Given the opportunity, communities can improve on their lives: The Ghana Experience
It was a bright sunny day and I joined other Community nutrition project team members to undertake a two hour journey to Komenda/ Edina/Eguafo/Abirim district of the Central region of Ghana to participate in a review meeting involving ten communities. As we got closer to our destination, we observed school children chattering excitedly and following our four wheel drive vehicle and it was obvious that not too many of these types of vehicles visit such communities often. The excitement reached its climax when we arrived at the venue where we observed the district level policy makers including the District Chief Executive, the Presiding member of the District Assembly as well as traditional rulers clad in their rich Ghanaian attire and ornaments (normally reserved for visiting dignitaries) and accompanied by community members had gathered in the village square.
As typical of Ghanaian communities, women's groups had composed various songs and were supported with drumming by the men in the community. We were all drawn into an exciting traditional dance and realized that the words of the songs were messages on child care activities featuring the importance of breastfeeding, complementary feeding, family planning, and of monitoring child growth. After all the welcome pleasantries, the event for the day started.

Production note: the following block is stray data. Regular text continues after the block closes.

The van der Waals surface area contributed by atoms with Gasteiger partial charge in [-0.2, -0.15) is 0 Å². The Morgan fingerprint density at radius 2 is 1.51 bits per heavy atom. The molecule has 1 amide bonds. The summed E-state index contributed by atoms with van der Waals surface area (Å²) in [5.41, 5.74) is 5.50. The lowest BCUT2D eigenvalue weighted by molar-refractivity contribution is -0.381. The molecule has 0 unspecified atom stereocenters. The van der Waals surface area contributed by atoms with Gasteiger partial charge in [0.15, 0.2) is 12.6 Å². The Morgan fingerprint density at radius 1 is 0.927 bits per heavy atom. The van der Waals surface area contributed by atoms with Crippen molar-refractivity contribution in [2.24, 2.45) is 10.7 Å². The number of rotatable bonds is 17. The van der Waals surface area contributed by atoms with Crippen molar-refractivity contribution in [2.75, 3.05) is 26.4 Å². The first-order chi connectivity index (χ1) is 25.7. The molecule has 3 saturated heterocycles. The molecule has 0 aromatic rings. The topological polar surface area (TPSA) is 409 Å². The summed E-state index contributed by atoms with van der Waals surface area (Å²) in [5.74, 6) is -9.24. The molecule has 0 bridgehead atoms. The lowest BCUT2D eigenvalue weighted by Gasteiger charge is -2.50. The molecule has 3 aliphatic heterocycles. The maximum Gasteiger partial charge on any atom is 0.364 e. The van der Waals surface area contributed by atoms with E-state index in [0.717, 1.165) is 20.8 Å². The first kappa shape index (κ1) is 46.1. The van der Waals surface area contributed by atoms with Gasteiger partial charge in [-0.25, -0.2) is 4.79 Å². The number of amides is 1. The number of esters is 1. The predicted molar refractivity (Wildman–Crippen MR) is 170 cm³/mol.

Komenda/ Edina/Eguafo/Abirim district is one of four districts out of the total of one hundred and thirty in the country selected to benefit from a Community Based Nutrition and Food Security Project which formed part of a Community Poverty Reduction Strategy of the Government of Ghana and supported with funding from the World Bank. The project was designed to increase the awareness of the communities about the effects malnutrition and its control through improving their household food security, strengthening their capacity to identify and take appropriate action to address the determinants of malnutrition, improving child care-giving practices especially quality and quantity of food intake of children at home and through these activities eventually reducing the incidence of underweight among children under five. Prior to the start of the project activities, the regional and district personnel had undergone preparatory activities involving advocacy and consensus building among agriculture, health and other stakeholders which enabled them develop common strategies to link nutrition and agriculture. This was followed by the selection of community volunteers by the community leaders, training of the volunteers on community growth promotion activities and essential nutrition actions, selection of twenty households in each community for training in agriculture activities covering pineapple and vegetable gardening, fruit tree planting in the communities, small ruminants/snail rearing, poultry keeping, and mushroom cultivation. In addition, women groups had the opportunity to access credit to either start or expand on their economic activities.
The volunteers organized monthly Growth Promotion sessions-under the supervision of sub-district health staff-for children under five during which other associated health activities based on Essential Nutrition Actions (including breast feeding, complementary feeding, Vitamin A supplementation, use of iodized salt, family planning, immunization and use of insecticide treated bednets) were emphasized